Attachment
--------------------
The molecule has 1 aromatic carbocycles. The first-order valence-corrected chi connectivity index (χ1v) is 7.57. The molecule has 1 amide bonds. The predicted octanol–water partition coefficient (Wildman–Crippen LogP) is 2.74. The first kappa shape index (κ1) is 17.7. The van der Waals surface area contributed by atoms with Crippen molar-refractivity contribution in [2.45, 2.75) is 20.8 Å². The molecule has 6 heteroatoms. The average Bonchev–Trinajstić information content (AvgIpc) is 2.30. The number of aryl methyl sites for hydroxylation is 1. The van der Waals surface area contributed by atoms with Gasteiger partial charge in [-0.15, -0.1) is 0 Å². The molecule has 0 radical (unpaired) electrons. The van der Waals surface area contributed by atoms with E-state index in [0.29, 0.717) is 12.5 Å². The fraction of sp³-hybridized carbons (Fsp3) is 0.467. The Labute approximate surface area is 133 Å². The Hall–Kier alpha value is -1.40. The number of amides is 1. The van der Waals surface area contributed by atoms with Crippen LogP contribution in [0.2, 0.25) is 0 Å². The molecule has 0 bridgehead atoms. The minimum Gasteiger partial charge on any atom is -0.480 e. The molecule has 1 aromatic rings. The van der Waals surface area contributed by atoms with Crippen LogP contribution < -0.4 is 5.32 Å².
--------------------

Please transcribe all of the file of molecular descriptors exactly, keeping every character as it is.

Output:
The molecule has 1 aromatic carbocycles. The first-order valence-corrected chi connectivity index (χ1v) is 7.57. The molecule has 1 amide bonds. The predicted octanol–water partition coefficient (Wildman–Crippen LogP) is 2.74. The first kappa shape index (κ1) is 17.7. The van der Waals surface area contributed by atoms with Crippen molar-refractivity contribution in [2.45, 2.75) is 20.8 Å². The molecule has 6 heteroatoms. The average Bonchev–Trinajstić information content (AvgIpc) is 2.30. The number of aryl methyl sites for hydroxylation is 1. The van der Waals surface area contributed by atoms with Gasteiger partial charge in [-0.15, -0.1) is 0 Å². The molecule has 0 radical (unpaired) electrons. The van der Waals surface area contributed by atoms with E-state index in [0.29, 0.717) is 12.5 Å². The fraction of sp³-hybridized carbons (Fsp3) is 0.467. The Labute approximate surface area is 133 Å². The Hall–Kier alpha value is -1.40. The number of amides is 1. The van der Waals surface area contributed by atoms with Crippen LogP contribution in [0.2, 0.25) is 0 Å². The molecule has 0 bridgehead atoms. The minimum Gasteiger partial charge on any atom is -0.480 e. The molecule has 1 aromatic rings. The van der Waals surface area contributed by atoms with Crippen LogP contribution < -0.4 is 5.32 Å².